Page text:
We projected that VA annually awards at least 1,400 VOSB and SDVOSB sole-source and set-aside contracts valued at $500 million to ineligible businesses and that it will award a minimum of $2.5 billion over the next 5 years if VOSB and SDVOSB verification and program controls are not strengthened.  Further, the award of VOSB and SDVOSB contracts to ineligible businesses reduced the funding available to eligible businesses and the accuracy of VA’s reported socioeconomic goal accomplishment data.  For      FY 2010, OSDBU reported that VA procurements totaled $15.4 billion, of which $3.5 billion went to VOSBs and of that $3.5 billion, $3 billion went to SDVOSBs.  Our audit results indicate that VA awards somewhere between $500 million to $2.6 billion in VOSB and SDVOSB contracts to ineligible businesses during a 12-month period.  If we adjust the goal data for our findings,  VA’s reported FY 2010 VOSB and SDVOSB procurement dollars would decrease somewhere between 3 to 17 percent.  VA, in reality, may be barely meeting the Secretary’s VOSB and SDVOSB procurement goals of 12 and 10 percent.

PROGRAM AND CONTRACT ELIGIBILITY DEFICIENCIES

The audit reported two major areas of risk in VA’s assessment of VOSB and SDVOSB eligibility: the verification of ownership and control to establish the eligibility of the business for the programs and the review of subcontracting and partnering agreements at the time of award to establish the eligibility of the business for the contract.  We found that veterans either did not own or control the businesses or veteran-owned businesses “passed through” or subcontracted more work to nonveteran-owned businesses than allowed under Federal regulations.  In some instances, businesses had multiple ownership, control, and subcontracting issues that made them ineligible.

Veterans Did Not Own or Control Businesses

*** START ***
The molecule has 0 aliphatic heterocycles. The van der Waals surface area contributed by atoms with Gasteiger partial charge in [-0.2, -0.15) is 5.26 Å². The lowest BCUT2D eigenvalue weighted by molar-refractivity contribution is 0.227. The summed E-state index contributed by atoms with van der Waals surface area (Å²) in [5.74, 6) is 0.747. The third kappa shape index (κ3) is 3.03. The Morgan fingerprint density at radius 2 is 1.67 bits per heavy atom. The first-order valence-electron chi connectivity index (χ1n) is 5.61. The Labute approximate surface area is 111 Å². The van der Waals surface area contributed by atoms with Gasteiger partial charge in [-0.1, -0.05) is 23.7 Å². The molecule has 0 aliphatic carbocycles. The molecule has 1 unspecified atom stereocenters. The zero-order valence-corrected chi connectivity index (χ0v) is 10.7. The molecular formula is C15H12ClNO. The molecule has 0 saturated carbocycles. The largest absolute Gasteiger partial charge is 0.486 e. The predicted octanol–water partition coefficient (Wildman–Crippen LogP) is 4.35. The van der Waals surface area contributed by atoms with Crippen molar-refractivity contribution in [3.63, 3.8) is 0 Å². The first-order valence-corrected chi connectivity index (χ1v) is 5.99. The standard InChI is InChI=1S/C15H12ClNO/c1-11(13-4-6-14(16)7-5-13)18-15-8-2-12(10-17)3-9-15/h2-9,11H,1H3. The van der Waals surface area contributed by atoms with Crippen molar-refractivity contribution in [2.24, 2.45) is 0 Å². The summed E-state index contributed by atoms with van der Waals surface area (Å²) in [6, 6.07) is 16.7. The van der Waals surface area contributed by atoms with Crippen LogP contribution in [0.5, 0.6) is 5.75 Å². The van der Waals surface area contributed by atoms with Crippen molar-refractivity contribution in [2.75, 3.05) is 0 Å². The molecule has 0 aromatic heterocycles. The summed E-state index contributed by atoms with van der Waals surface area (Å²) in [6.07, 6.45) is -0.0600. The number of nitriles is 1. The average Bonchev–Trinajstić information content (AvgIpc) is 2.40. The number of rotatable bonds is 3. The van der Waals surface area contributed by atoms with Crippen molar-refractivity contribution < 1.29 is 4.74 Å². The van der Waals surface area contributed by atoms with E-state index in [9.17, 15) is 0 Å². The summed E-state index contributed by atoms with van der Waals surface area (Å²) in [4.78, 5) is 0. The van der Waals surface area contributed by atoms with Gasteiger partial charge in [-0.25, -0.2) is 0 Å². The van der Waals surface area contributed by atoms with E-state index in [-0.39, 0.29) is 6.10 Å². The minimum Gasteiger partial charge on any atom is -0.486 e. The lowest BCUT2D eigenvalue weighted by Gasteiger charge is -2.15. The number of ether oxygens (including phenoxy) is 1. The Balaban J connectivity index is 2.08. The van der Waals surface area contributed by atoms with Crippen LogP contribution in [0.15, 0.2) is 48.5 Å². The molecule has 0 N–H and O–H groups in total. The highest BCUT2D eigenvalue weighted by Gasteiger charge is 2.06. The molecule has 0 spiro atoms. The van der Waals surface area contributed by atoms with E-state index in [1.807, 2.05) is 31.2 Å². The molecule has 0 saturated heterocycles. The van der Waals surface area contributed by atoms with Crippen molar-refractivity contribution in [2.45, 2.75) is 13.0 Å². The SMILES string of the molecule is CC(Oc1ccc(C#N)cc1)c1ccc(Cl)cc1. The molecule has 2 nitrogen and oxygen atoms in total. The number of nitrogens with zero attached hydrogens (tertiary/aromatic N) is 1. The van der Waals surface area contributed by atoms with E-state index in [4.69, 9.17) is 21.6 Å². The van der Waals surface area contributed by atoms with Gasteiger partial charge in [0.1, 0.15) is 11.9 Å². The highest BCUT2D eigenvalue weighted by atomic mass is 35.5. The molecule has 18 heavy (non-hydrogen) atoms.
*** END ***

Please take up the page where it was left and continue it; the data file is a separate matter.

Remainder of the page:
Thirty-eight percent of the reviewed businesses were ineligible for the programs because veterans did not own and/or control the businesses.  Sixteen ineligible businesses improperly received 28 VOSB and SDVOSB sole-source and set-aside contracts valued at $8.5 million.  To be eligible for the programs, Title 38, Code of Federal Regulations (CFR), Part 74.1, requires one or more veterans or service-disabled veterans to unconditionally and directly own at least 51 percent of the business and to manage and control the operations of the business concern.  Further, veterans must be involved in long-term decision-making and day-to-day management of the business operations, hold the highest officer position in the business (president or chief executive officer), and must have managerial experience commensurate with the extent and complexity needed to operate the business. 

In many cases, the self-certifications for the businesses on VetBiz VIP, the Central Contractor Registration (CCR), the Online Representations and Certifications Application, and other documents indicated a veteran owned the business.  However, 2 of the 16 businesses that CVE had previously verified as eligible for the program through their review of available online documents such as the CCR, Dun and Bradstreet reports, and obligation amounts from the USA Spending Web site, were, in fact, ineligible.  Our interviews and observations often showed that business managers or nonveteran family members managed, operated, and controlled the day-to-day business operations.  We concluded that online document reviews were insufficient to establish program eligibility and ensure businesses meet Federal ownership and control requirements.  Instead, we believe interviews with veteran owners and business managers and the review of documents such as corporate bylaws, stock certificates, tax returns, resumes, and negotiated checks during onsite visits are critical to establishing a veteran’s ownership and control of a business.  For example, in the case of an SDVOSB that provided VA duct cleaning and maintenance services, reviews of key documents, such as the past 3 years of tax returns, showed that the veteran’s spouse received 100 percent of the business’ profits and owned the business instead of the veteran.

Businesses “Passed Through” Contracts or Did Not Meet Subcontracting Requirements

Fifty-seven percent of the reviewed businesses were ineligible for the awarded VOSB and SDVOSB contracts because the businesses did not meet Federal incurred cost and subcontracting performance thresholds.  The 24 ineligible businesses received 57 VOSB and SDVOSB sole-source and set-aside contracts valued at $39.3 million.  Federal regulations at 13 CFR 125.6(b) and 48 CFR 52.219-27(c) prescribe thresholds and limitations on subcontracting for VOSB and SDVOSB contracts.  For service contracts, the VOSB or SDVOSB must incur at least 50 percent of the cost of the contract using its own employees.  For general construction contracts, the VOSB or SDVOSB must incur at least 15 percent of the cost of the contract using its own employees.  In addition, VOSBs and SDVOSBs are required to submit partnering agreements with their bid proposals so contracting officers can review them prior to award.